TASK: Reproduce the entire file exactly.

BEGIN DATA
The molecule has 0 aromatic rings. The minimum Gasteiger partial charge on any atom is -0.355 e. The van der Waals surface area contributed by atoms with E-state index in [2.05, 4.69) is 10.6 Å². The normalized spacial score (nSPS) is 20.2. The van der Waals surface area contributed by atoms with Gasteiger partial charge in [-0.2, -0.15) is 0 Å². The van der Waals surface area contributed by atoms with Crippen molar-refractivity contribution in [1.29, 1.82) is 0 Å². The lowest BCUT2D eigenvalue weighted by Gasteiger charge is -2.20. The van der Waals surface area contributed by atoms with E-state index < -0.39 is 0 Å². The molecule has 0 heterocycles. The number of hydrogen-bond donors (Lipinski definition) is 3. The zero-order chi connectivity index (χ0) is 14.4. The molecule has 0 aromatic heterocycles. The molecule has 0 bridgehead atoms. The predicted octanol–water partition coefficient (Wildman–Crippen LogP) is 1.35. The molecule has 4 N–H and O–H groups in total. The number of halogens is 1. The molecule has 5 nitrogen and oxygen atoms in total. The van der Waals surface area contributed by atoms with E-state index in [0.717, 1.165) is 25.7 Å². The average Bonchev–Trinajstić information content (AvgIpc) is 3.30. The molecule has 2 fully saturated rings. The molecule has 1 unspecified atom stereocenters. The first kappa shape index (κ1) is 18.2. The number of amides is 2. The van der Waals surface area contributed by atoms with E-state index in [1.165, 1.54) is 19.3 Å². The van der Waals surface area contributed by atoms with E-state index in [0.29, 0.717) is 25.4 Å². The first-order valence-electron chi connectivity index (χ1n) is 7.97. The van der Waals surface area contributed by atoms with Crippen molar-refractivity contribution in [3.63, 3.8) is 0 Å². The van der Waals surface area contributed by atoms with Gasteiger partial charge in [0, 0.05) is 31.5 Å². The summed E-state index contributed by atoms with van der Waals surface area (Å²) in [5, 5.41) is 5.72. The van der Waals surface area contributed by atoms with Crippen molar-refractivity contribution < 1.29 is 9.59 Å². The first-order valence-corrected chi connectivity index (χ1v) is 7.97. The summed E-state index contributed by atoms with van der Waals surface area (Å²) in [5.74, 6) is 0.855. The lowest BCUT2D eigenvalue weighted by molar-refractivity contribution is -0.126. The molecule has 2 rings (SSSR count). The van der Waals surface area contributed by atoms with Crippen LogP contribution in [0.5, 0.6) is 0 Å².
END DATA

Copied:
The molecule has 0 aromatic rings. The minimum Gasteiger partial charge on any atom is -0.355 e. The van der Waals surface area contributed by atoms with E-state index in [2.05, 4.69) is 10.6 Å². The normalized spacial score (nSPS) is 20.2. The van der Waals surface area contributed by atoms with Gasteiger partial charge in [-0.2, -0.15) is 0 Å². The van der Waals surface area contributed by atoms with Crippen molar-refractivity contribution in [1.29, 1.82) is 0 Å². The lowest BCUT2D eigenvalue weighted by Gasteiger charge is -2.20. The van der Waals surface area contributed by atoms with E-state index < -0.39 is 0 Å². The molecule has 0 heterocycles. The number of hydrogen-bond donors (Lipinski definition) is 3. The zero-order chi connectivity index (χ0) is 14.4. The molecule has 0 aromatic heterocycles. The molecule has 0 bridgehead atoms. The predicted octanol–water partition coefficient (Wildman–Crippen LogP) is 1.35. The molecule has 4 N–H and O–H groups in total. The number of halogens is 1. The molecule has 5 nitrogen and oxygen atoms in total. The van der Waals surface area contributed by atoms with E-state index in [0.717, 1.165) is 25.7 Å². The average Bonchev–Trinajstić information content (AvgIpc) is 3.30. The molecule has 2 fully saturated rings. The molecule has 1 unspecified atom stereocenters. The first kappa shape index (κ1) is 18.2. The number of amides is 2. The van der Waals surface area contributed by atoms with E-state index in [1.165, 1.54) is 19.3 Å². The van der Waals surface area contributed by atoms with E-state index in [0.29, 0.717) is 25.4 Å². The first-order valence-electron chi connectivity index (χ1n) is 7.97. The van der Waals surface area contributed by atoms with Crippen molar-refractivity contribution in [3.63, 3.8) is 0 Å². The van der Waals surface area contributed by atoms with Gasteiger partial charge in [0, 0.05) is 31.5 Å². The summed E-state index contributed by atoms with van der Waals surface area (Å²) in [5, 5.41) is 5.72. The van der Waals surface area contributed by atoms with Crippen molar-refractivity contribution < 1.29 is 9.59 Å². The first-order valence-corrected chi connectivity index (χ1v) is 7.97. The summed E-state index contributed by atoms with van der Waals surface area (Å²) in [5.74, 6) is 0.855. The lowest BCUT2D eigenvalue weighted by molar-refractivity contribution is -0.126. The molecule has 2 rings (SSSR count). The van der Waals surface area contributed by atoms with Crippen LogP contribution in [0.5, 0.6) is 0 Å².